It’s the Economy, Stupid!

This month, I painted a red slash across my door frame in hopes that the Gas Gods would pass over me. Instead, they raised their prices in glee (to over $6 in some areas) as I raised my fists in anger.

Yesterday, I woke up to a strange smell in my house. It was the smell of cleaning products, and dog hair. Gone was the greasy smell of cooking pigs. Absent was the crackling sounds of fat in the pan. Apparently, the Bacon Gods went on strike too.

Our economy is definitely on the rise, and almost everyone is better off than they were four years ago (in general), but things still aren’t good — at least not “The American Dream” good. They’re more like, “I abandoned everyone I love to mine for gold in this shitty town in the mountains of California, and while I did just find a small speck of gold, I’m still living in a pile of dirt” good. Things are bad for everyone right now. Sure, inflation is lower than it was before Obama came into office, but that doesn’t change the fact that I had to sell a kidney for the little things in life like food to eat and an iPhone 5. What we need in this time of need is someone, or something, to blame.

People ages 20-24 have unemployment at twice the rate of 45-54 year-olds. Sure, student loans are at an all-time high, and financial aid is getting harder and harder to get, but is that really the issue here?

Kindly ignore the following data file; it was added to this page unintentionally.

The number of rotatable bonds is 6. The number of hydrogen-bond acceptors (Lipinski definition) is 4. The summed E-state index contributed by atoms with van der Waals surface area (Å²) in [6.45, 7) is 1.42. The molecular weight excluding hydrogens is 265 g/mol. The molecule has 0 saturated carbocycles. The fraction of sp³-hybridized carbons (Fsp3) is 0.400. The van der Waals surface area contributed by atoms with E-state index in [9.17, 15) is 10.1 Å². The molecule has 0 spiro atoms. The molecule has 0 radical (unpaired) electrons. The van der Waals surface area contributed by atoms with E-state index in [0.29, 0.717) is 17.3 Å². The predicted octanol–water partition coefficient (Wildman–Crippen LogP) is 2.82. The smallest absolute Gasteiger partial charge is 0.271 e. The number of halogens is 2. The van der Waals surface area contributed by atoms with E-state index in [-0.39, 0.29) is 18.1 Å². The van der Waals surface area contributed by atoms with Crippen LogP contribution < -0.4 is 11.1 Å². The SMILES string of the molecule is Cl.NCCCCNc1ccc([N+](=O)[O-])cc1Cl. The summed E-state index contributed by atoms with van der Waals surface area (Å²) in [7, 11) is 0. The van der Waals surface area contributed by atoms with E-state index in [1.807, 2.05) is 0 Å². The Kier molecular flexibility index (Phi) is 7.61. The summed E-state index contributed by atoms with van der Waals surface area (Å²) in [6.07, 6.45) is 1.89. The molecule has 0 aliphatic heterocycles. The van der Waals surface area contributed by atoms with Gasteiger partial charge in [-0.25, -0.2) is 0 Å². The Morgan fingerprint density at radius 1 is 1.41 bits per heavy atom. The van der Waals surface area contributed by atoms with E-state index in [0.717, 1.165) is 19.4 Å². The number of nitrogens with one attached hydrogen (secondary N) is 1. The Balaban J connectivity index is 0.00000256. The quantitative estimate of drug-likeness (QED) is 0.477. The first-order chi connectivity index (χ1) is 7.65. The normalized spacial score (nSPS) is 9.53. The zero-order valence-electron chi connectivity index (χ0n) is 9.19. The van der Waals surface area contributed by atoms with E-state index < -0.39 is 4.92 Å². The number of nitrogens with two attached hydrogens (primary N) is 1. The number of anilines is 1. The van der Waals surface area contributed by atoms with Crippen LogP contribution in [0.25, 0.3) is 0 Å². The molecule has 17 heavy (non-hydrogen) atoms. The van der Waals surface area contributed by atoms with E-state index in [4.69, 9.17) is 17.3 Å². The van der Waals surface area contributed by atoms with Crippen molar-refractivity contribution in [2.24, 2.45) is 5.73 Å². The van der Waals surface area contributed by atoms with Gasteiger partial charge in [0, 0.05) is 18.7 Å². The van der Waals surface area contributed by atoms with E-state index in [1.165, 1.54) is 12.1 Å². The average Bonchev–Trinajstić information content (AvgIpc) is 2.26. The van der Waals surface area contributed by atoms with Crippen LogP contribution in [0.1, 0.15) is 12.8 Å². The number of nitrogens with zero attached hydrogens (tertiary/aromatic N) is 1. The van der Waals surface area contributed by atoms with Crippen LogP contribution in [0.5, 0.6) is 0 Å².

Is the fact that tuition is rising at more than twice the rate of annual inflation to blame? The average year of college costs more than most American families have saved up in their combined bank accounts (about $20,000 more, in fact). This stress creates a lasting problem of crippling student debt. That, combined with the recent surge of adults with work experience returning to school, means that the worth of a bachelor’s degree is drastically reduced (especially, as more people go into grad school).

This creates an environment where there are young 20-somethings with virtually no work experience. And, the longer they are unemployed, the less likely it is they will be employed later, further sabotaging their future as a modern cappuccino artist. Sure, there may be a direct correlation between cost of school and relative unemployment rate some years later, but does that really mean we can blame rising costs of school? Doubt it.

What we should really do is blame the utter failure of creative thinking in our government. It may cost millions of dollars and thousands of man-hours to create a single bridge, one that employed a couple dozen people, and goes to nowhere. Meanwhile, I can think of at least a dozen good ideas to create jobs tomorrow.

First, abandon our hospitals and schools for a couple years. All of those out-of-work doctors and teachers can now go get real jobs. Meanwhile, those buildings can be used for something important, like Instagram photo shoots.

Also, I hear the whole unmanned hospitals thing has worked wonders in Cuba.

Or maybe just take down Instagram altogether; make those hipsters get real jobs.

Obviously, the economy is not doing well right now. It’s like Captain America at the end of “Avengers v. X-Men, volume 12.” Oh. You don’t read comic books? You should probably quit your job and start.

Justin Huft is a fourth-year psychology and social behavior and social ecology double major. He can be reached at jhuft@uci.edu.